Developers want to be able to solve their problems. Sometimes the question isn’t urgent, so portals offer an easy way to open up a support ticket to be answered by email at a later time. Later, we will discuss developer independence in greater depth.
In many cases, portals try to steer the developer towards the community forums or the frequently asked questions page.
An example of this is Walmart’s developer portal. Below is an image of the help page in their portal. Most people read from top-to-bottom and left-to-right. Following this common reading convention, you see the image options in this order:
- FAQ (frequently asked questions)
- Contact Support
The idea is that most questions have already been asked and answered. This allows the developer to answer their question faster by finding it an accessible section.
Building a strong developer community has benefits. The community provides a developer with a chance to interact with similar people using the service. Two people may be experiencing the same roadblock and can work together as they formulate a solution.
Community support forums can exist alongside a portal or to supplement portal support.
Netlify is a cloud service provider. Recently, they have created a community support module that works alongside their developer portal.
From the developer portal, you can access the community forums, which takes you to their community homepage.
The developer can search the questions or view discussions by category.
At times, developers move faster than products. This means that stable releases of services are behind what people are doing with the service. Community forums can help developers work to solve common problems. You see this scenario when integrating services for a project.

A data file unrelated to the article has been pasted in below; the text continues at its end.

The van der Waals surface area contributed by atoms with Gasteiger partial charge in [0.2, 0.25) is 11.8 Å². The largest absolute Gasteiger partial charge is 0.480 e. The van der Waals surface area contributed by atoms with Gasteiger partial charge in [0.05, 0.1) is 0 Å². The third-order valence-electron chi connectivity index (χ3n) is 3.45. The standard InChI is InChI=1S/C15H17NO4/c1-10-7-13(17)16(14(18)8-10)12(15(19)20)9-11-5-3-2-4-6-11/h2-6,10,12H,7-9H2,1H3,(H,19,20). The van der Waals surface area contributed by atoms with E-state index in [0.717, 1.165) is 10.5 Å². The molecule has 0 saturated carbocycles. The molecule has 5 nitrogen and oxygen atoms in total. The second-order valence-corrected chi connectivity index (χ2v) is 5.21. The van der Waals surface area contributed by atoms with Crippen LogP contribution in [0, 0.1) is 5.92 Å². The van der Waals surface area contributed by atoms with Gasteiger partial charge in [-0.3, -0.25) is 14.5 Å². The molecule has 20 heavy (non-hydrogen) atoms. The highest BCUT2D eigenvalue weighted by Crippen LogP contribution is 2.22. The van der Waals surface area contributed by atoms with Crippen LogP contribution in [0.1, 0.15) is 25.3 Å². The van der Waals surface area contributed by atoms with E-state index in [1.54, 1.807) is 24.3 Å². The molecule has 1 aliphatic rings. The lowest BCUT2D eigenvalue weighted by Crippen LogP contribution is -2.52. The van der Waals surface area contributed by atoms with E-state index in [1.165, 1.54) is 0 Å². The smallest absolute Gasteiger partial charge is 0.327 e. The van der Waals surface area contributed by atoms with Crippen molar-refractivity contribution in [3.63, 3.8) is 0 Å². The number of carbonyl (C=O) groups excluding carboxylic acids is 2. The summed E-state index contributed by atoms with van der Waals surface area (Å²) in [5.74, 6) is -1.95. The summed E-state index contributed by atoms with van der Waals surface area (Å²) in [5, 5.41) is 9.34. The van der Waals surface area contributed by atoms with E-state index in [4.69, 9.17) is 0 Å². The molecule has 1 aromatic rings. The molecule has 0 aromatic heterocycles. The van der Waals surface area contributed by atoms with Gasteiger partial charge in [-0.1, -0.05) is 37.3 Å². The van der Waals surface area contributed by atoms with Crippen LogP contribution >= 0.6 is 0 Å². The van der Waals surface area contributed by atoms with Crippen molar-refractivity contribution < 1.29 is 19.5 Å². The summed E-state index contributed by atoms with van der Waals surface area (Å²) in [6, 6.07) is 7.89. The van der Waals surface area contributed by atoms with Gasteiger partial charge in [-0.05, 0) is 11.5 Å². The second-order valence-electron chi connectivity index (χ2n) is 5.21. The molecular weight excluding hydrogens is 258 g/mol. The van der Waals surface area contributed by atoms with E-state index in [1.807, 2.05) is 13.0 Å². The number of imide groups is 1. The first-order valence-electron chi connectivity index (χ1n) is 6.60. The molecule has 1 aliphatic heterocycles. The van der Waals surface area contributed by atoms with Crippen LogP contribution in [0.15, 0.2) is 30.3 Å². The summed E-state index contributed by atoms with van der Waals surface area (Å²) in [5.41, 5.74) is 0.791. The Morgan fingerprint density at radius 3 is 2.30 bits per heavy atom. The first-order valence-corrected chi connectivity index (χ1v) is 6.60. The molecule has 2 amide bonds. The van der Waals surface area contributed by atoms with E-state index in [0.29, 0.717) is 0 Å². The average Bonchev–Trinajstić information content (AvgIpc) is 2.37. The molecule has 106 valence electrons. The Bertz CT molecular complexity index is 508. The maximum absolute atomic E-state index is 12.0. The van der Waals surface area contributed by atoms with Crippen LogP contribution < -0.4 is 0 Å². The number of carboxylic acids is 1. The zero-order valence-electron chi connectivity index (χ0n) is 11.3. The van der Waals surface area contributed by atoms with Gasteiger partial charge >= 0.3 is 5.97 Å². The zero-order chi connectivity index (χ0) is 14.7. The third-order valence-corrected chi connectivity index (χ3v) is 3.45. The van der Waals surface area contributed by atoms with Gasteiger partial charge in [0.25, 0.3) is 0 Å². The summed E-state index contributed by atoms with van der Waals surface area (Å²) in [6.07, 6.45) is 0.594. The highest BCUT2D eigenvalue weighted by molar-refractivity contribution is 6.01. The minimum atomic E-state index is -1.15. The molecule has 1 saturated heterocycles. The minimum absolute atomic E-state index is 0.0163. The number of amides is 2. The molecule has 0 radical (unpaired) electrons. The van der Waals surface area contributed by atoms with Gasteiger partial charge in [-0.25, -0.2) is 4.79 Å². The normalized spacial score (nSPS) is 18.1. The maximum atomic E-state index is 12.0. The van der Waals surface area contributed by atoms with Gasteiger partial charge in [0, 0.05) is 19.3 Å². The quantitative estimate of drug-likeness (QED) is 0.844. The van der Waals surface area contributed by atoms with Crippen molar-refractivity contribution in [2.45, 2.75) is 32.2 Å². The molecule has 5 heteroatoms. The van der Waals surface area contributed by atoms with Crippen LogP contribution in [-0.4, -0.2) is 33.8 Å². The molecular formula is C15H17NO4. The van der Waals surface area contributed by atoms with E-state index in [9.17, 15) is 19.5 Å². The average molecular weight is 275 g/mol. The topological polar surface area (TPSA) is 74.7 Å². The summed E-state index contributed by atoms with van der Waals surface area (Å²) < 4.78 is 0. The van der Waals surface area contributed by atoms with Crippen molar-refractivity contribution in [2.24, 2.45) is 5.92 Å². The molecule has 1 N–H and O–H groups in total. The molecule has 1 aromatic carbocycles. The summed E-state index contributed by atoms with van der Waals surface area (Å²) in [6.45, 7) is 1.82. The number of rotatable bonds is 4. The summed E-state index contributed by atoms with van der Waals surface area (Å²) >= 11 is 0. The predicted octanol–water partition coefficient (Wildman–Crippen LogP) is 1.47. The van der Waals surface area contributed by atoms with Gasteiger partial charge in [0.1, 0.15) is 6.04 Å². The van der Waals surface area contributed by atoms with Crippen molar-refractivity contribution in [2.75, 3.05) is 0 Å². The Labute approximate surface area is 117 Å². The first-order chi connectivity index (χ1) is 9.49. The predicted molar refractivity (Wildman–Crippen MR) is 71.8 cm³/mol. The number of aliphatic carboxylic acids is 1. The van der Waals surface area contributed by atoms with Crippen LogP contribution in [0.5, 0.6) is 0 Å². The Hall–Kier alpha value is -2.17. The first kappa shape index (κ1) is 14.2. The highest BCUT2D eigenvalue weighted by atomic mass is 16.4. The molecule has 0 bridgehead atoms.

Monitoring resources is a critical part of any developer portal. Being able to quickly check resource health can provide peace of mind. With an API resource, a developer portal allows the user to monitor the number of requests. Some portals even can view information about individual requests.
Above is the RapidAPI dashboard showing requests that occurred over a short period. In this example, the portal allows the user to peak inside the resource.
Being able to monitor the health of resources in a developer portal is another step that service providers can take to achieving developer independence. If an error occurs, I can quickly identify the exact request. This allows me to iterate on the problem and solve it faster.
Linode is another cloud services provider. On their developer portal, you can monitor the CPU usage of your resource.
Graphical representations accompany different tabs showing the various aspects of a resource that can be monitored. Linode also allows notifications to be sent when CPU usage reaches a maximum level.
Notifications help a developer relax. Being able to know when something is going wrong gives the developer control over their resource. This can build trust between the developer and provider.